6) When a black composer is expressing a grievance, listen with all you have. While conversations about black underrepresentation in classical music are generally positive and well-meant, such conversations are almost pointless if they do not include the voices of black people. Trust these voices. Be critical, but respectful. Engage in exchange. Be patient. We want to talk, but “it’s a privilege to be able to critique without professional fears.”* At one point in my life, I did not have this privilege. Perhaps I still do not have it. But when our work is blatantly ignored, disrespected, not studied, and not programmed, our voice is all we have.

Lastly, remember to keep Helga Davis’s challenge within you at all times. When you are at a music event, especially a new music event, look around, see what is missing, and ask yourself what that says about what you truly want.


* My first encounter with this phrase was in the article: “Classical music’s white male supremacy is overt, pervasive, and a problem,” by Daniel Johanson, for Scapi Magazine, February 18, 2018. This article has since been removed from Scapi, but appears on other websites in various formats.

New Music for a New Art Form: Photoplay Music

When we think of the music of the early 20th century, we might think of neoclassicism, Schoenberg, the English music renaissance, jazz, and maybe parlor song or vaudeville. But the advent of the moving picture brought about the development of an enormous amount of new music composed specifically to accompany film. While it’s true that some of the music used by film accompanists was borrowed from the vaudeville hall and stage melodramas, that some film accompanists improvised their scores, and that some film studios commissioned scores from composers for individual films, the majority of cinema musicians in the 1910s and 1920s relied heavily on a new genre, called photoplay music, for creating musical accompaniments to motion pictures of all lengths. Photoplay music consisted of short, evocative character pieces that could be easily strung together to create what is called a compiled score. Photoplay music was sold as individual sheet music titles and in albums or collections of eight to ten pieces, sometimes thematically linked, like Jacobs’ Piano Folio of Tone-Poems and Reveries and Jacobs’ Piano Folio of Oriental, Spanish, and Indian Music.

The Silent Film Sound and Music Archive (SFSMA) is, as its name suggests, a repository of music that was used to accompany films before the widespread use of synchronized records or sound-on-film technology. SFSMA, founded in 2014 to help performers and scholars find silent film music in one location, identifies and digitizes printed music and related materials and uploads them to the Archive, where they can be downloaded for free. Everything is posted under a Creative Commons ODC-By (Open Data Commons Attribution) License. SFSMA’s holdings include hundreds of pieces of photoplay music composed for the new art of the cinema. Although few of the composers of this repertoire are widely recognized today, they created music that helped establish a number of common tropes that still appear in film music. Composers including Helen Ware, Theodora Dutton (Blanche Ray Alden), Erno Rapée, William Axt, J. S. Zamecnik, and many others made a living composing short characteristic pieces for the cinema. All pieces appeared in a piano version, and most also had parts, as cinema ensembles could range from three players—often piano, violin or cello, and clarinet—to forty performers with full string and wind sections.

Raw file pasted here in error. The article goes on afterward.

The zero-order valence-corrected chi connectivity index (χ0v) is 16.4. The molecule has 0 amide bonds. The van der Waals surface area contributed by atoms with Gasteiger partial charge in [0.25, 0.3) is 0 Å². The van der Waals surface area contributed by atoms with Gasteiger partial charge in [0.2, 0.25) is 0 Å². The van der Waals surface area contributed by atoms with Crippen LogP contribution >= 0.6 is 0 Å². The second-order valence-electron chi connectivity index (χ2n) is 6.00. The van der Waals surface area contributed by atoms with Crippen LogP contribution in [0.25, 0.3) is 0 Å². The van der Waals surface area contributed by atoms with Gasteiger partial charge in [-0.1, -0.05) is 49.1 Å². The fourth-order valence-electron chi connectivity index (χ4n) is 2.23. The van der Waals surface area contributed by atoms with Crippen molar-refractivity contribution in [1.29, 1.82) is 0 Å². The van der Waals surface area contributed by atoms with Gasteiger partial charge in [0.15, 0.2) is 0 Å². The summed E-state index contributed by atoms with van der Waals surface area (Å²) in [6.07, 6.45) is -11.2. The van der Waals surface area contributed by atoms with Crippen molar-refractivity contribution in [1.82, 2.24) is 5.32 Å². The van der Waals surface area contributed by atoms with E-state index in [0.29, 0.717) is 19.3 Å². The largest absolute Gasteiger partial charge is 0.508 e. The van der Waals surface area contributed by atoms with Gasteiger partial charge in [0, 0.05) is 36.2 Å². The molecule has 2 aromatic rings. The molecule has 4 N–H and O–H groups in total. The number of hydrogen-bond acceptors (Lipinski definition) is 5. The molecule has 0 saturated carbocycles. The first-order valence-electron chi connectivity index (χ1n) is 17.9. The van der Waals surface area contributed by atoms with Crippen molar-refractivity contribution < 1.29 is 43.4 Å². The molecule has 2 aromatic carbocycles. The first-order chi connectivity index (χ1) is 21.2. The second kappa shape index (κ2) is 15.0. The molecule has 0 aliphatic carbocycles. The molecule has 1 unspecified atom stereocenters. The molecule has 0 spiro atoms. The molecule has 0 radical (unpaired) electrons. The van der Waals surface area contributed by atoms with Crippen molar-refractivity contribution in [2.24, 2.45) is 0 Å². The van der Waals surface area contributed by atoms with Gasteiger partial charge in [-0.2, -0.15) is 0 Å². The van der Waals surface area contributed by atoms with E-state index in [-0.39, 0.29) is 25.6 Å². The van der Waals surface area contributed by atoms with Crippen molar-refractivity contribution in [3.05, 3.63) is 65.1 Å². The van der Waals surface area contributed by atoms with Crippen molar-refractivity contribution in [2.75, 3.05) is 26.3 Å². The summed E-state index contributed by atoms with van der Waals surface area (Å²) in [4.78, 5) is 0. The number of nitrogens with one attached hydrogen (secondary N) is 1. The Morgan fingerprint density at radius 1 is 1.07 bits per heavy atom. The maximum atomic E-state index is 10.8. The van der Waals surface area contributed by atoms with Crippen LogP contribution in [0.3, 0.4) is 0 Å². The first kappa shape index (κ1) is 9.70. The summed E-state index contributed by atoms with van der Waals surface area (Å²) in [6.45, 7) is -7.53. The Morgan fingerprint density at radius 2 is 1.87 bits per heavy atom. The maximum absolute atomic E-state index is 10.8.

Composers were under great pressure to continually churn out generic pieces: cinema musicians didn’t want to use the same pieces week after week for different films. At the same time, it was important that photoplay pieces for the same general action or topic had similar characteristics so that accompanists could be consistent in their musical interpretations of films. Works for “hurry” or “gallop” were quick in tempo, mimicked the sound of hoof beats or heartbeats, and employed short note values, all of which suggested the associated speed of motion given in the title. SFSMA’s holdings include more than twenty individual “hurry” pieces, all suggesting speed and urgency. Similarly, “mysteriosos” or “misteriosos” were composed for scenes of stealth, burglary, the grotesque, the eerie, and the supernatural; there are more than thirty of these in the SFSMA database. All of the mysteriosos have things in common, including tempo and texture, but each one has a different primary melody and form, allowing for variety in accompanying.

Misterioso No. 1 (for horror, stealth, conspiracy, treachery)

Misterioso No. 1 (for horror, stealth, conspiracy, treachery) by Erno Rapee and William Axt (New York: Richmond-Robbins Inc., 1923), mm. 1-7.

Misterioso No. 1 (For Depicting Gruesome Scenes, Stealth, etc.)

Misterioso No. 1 (For Depicting Gruesome Scenes, Stealth, etc.) by Otto Langey (New York: G. Schirmer, 1915), mm. 1-7.